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Probability diagnosis

Recurrent aphthous ulceration

Trauma (e.g. rough tooth, biting)

Acute herpes gingivostomatitis


Serious disorders not to be missed


  • SCC

  • leukaemia



Syphilitic: chancre or gumma


Pitfalls (often missed)

Aspirin burn

Inflammatory bowel disease (e.g. Crohn)

Herpes zoster virus

Glandular fever (EBV)

Lichen planus

Coxsackie virus:

  • herpangina

  • hand, foot and mouth disease

Epstein–Barr mononucleosis

Immunosuppression therapy

Lupus erythematosus


  • Behçet syndrome

  • pemphigoid and pemphigus vulgaris

  • erythema multiforme

  • radiation mucositis

Masquerades checklist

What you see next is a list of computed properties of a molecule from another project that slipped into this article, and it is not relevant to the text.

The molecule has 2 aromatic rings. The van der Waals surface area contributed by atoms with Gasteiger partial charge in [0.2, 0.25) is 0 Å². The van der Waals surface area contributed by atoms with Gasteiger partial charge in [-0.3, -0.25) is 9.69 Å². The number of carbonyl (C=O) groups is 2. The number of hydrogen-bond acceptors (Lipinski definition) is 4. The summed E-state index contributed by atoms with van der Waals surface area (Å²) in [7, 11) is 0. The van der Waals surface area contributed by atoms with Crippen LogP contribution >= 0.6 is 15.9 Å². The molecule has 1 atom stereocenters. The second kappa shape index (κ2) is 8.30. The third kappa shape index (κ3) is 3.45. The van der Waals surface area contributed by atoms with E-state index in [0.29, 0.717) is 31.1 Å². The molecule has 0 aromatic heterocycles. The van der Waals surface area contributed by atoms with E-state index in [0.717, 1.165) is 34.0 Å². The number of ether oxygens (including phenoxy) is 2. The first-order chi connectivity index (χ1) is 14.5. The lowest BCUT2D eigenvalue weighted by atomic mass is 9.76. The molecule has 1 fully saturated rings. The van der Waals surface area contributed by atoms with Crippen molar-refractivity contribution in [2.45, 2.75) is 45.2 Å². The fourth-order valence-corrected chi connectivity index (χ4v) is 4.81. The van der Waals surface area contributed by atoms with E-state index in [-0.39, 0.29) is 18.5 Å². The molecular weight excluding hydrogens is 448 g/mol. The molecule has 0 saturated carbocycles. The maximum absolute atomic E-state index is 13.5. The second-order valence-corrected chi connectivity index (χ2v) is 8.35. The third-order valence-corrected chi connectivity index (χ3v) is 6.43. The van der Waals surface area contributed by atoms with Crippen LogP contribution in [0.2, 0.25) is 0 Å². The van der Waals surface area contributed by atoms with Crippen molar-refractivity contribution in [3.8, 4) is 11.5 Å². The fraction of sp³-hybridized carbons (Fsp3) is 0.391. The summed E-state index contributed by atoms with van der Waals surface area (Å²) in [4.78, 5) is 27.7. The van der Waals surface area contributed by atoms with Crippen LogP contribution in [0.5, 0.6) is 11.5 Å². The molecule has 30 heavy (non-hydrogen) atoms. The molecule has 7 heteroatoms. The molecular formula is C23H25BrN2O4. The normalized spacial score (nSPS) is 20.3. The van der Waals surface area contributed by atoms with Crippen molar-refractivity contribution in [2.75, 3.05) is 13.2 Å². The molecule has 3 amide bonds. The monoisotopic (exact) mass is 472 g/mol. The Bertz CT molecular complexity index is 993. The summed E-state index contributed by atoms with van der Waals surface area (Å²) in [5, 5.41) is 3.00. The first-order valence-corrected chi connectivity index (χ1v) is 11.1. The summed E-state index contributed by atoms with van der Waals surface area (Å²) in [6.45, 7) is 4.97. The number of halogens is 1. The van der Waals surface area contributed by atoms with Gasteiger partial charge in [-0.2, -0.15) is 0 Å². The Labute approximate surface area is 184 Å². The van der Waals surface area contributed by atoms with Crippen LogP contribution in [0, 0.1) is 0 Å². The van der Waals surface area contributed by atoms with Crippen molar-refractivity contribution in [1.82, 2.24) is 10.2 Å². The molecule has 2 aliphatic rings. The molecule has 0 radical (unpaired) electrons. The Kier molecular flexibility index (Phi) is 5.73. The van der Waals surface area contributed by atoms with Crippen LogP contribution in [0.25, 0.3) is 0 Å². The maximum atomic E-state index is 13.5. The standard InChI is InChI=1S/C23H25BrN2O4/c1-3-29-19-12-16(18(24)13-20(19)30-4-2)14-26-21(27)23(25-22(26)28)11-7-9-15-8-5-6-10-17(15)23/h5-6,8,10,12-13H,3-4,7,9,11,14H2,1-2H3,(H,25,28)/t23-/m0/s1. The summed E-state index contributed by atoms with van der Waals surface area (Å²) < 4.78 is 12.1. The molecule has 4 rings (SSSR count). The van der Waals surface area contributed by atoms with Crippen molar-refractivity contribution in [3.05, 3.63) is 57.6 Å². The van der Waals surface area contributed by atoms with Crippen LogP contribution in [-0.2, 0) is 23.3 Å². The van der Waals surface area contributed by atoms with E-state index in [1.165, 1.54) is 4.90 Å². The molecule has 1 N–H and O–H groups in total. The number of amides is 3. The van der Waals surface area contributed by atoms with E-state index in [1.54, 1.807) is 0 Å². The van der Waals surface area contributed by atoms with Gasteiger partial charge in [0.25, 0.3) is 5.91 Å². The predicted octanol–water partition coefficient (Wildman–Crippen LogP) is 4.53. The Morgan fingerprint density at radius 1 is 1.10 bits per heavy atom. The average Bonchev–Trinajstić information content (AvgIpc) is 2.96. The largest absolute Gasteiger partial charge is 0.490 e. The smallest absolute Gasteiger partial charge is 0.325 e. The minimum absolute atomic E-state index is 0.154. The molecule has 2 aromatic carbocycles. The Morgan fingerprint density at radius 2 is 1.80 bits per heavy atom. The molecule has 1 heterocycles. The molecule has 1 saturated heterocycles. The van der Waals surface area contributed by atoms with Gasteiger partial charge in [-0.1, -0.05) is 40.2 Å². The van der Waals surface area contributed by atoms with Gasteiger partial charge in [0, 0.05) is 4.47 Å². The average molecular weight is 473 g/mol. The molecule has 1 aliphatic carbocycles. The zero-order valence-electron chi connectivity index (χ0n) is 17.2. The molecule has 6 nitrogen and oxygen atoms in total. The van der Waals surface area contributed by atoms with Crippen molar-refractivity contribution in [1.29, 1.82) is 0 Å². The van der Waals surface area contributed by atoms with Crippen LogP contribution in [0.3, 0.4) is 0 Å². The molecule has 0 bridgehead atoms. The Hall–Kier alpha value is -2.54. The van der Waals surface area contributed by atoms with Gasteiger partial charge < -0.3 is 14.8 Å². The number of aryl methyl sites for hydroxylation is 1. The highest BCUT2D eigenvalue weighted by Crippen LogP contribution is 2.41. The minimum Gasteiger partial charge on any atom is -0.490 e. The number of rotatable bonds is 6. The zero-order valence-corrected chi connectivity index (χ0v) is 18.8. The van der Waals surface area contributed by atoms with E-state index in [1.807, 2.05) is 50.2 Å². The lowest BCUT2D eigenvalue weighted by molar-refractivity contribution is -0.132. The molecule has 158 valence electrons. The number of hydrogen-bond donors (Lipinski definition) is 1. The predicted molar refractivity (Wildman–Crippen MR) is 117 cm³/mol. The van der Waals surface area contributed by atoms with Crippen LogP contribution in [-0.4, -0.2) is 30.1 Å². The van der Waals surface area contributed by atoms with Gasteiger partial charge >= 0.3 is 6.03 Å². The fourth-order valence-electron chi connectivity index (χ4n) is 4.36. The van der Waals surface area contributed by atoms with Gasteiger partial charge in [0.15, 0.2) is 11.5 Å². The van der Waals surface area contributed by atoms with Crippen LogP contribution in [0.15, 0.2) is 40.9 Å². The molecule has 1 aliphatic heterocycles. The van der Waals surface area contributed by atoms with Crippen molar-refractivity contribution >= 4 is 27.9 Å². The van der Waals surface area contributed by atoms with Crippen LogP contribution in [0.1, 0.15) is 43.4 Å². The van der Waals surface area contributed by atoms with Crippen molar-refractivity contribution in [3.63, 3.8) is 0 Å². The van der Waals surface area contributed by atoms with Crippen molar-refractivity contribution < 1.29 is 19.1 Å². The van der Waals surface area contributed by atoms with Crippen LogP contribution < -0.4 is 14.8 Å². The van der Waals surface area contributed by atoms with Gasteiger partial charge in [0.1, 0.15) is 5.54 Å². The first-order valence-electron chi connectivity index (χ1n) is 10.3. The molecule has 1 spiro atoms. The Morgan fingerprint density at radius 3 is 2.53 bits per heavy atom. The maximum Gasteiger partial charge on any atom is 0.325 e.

Diabetes (Candida)

Drugs (see list)

Anaemia (iron-deficiency)

Is the patient trying to tell me something?


Key history

Take a history of trauma, skin problems, stress, dental problems, drugs, allergy and possible infections, including herpes simplex, Candida albicans, sexually transmitted diseases and Coxsackie virus infection. Consider an immunosuppressive disorder.

Key examination

The examination should focus on the patient’s general health, dental status, characteristics of the ulcer, cervical lymphadenopathy and the skin in general

Key investigations

Depending on the clinical picture investigations may include:

  • FBE

  • ESR

  • swabs for M&C

  • autoantibody screen

  • syphilis serology

  • blood sugar

  • vitamin B12 and folate levels

  • biopsy.

Diagnostic tips

  • Non-healing ulcers warrant biopsy to exclude squamous cell carcinoma.

  • Remember to enquire about medication such as phenytoin, cytotoxics, immunosuppressants, carbimazole.

  • A blood dyscrasia may be possible.

  • Consider inflammatory bowel disease and coeliac disease in your considerations.

  • Aphthous ulcers are usually 3–5 mm in diameter; minor ones have an erythematous margin.

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